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ARS Home » Southeast Area » Tifton, Georgia » Crop Protection and Management Research » Research » Research Project #429729

Research Project: Integrated Management and Ecology of Weed Populations in the Southeastern Field Crops

Location: Crop Protection and Management Research

Project Number: 6048-22000-043-00-D
Project Type: In-House Appropriated

Start Date: Oct 1, 2015
End Date: Jun 12, 2020

Objective 1: Identify the ecological and edaphic factors affecting the dynamics of invasive weed pests, especially perennial weeds and weeds of cool season crops, in the southeastern United States. Develop management tactics that effectively disrupt the relationship between bacterial diseases and weed hosts, such as occurs in organic onion production. Sub-objective 1.A. Characterize weed phenology as it occurs under various cultural practices in an effort to develop management tactics that effectively disrupt weed establishment. Sub-objective 1.B. Improve perennial weed management by targeting production and persistence of vegetative propagules. Sub-objective 1.C. Determine if improved in-row weed control in organic peanut production can be improved by planting in a depressed seedbed and aggressive cultivation, without compromising disease management. Objective 2: Improve cultural weed control strategies, including conservation tillage methods that can be used as part of integrated weed management systems for invasive and herbicide resistant weeds. Improve cover crop mulching systems in cotton that are used to control glyphosate-resistant Palmer amaranth, such that they also better control other common, problematic weeds. Sub-objective 2.A. Evaluate the influence of various edaphic factors on weed seed persistence in the soil seedbank. Sub-objective 2.B. Determine the effect of high-biomass cover crop mulches on glyphosate-resistant Palmer amaranth growth. Subobjective 2.C. Determine when viable Palmer amaranth seed production first occurs and characterize the timing of seed dispersal from the female plant during the growing season.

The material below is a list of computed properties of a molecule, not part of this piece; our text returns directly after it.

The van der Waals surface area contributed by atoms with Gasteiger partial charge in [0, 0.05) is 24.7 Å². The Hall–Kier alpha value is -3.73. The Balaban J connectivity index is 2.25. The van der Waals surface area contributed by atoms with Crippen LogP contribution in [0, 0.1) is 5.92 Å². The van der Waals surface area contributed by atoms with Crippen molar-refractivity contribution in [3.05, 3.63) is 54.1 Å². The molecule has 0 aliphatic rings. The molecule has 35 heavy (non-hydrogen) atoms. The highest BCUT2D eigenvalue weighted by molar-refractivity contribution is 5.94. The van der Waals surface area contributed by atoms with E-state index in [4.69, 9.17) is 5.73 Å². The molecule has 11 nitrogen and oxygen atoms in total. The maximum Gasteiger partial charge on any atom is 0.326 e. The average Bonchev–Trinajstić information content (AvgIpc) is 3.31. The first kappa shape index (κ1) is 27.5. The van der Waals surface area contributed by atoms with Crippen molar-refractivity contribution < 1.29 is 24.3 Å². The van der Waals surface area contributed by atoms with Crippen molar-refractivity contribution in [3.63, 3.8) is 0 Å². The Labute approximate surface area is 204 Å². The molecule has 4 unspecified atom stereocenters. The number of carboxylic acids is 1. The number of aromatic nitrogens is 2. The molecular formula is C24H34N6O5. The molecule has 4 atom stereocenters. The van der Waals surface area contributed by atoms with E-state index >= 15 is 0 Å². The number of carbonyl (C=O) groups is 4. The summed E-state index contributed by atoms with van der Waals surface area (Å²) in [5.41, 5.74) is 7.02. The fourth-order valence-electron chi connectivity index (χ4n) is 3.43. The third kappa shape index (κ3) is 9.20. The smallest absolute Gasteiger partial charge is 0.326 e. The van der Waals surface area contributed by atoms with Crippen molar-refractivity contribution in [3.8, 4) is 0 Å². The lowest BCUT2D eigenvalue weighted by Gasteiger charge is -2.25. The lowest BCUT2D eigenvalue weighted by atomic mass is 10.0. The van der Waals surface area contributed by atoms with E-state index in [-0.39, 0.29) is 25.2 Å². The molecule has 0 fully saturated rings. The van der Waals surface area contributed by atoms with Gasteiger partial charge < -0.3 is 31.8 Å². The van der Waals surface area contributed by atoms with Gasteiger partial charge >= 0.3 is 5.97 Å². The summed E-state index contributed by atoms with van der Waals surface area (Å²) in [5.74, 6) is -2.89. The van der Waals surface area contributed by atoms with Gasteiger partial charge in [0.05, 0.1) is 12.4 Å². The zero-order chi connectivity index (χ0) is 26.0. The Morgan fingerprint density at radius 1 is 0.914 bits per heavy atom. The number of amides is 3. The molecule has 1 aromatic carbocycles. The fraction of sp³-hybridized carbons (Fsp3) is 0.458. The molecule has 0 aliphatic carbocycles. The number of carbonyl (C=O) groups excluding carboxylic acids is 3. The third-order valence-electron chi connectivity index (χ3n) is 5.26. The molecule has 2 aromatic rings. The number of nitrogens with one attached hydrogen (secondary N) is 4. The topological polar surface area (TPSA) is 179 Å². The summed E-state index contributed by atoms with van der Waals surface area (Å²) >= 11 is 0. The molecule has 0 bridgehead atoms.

Research will be conducted in conventional and organic summer and winter crops in the southeastern coastal plain to develop weed management practices that utilize diverse tactics to minimize herbicide reliance. Conventional weed management systems rely heavily on herbicides to minimize crop yield losses associated with weeds. Organic cropping systems have few approved herbicide options, and must rely primarily on weed control from cultural and mechanical practices. The occurrence of herbicide-resistant weeds has limited the efficiency of many herbicides in conventional systems. Studies will be initiated to evaluate a multi-tactic approach to managing weeds with a reduced reliance on herbicide tools. In the first objective, the factors that affect the dynamics of problematic weeds in conventional and organic systems, especially weeds of cool-season crops (e.g. Vidalia onion and sugar beet) and perennial weeds, will be characterized. The impact of the timing of control practices on weed establishment will be evaluated. Management practices that reduce vegetative propagules of problematic weeds will also be studied. The second objective will evaluate integrated diverse weed control tactics of herbicide-resistant weeds. The influence of rolled high-biomass cover crops and nitrogen management on weed seed persistence in the field soil seedbank will be determined. Herbicide-resistant weeds thrive in the current herbicide-dominated weed control systems, with selection pressure for herbicide-resistant weeds. These studies will address if there are additional management practices that can be altered to improve weed control and alter the selection pressures on weeds. The ultimate goal of these objectives is to improve grower profitability and reduce reliance on a limited set of herbicide resources that are rapidly declining in efficiency.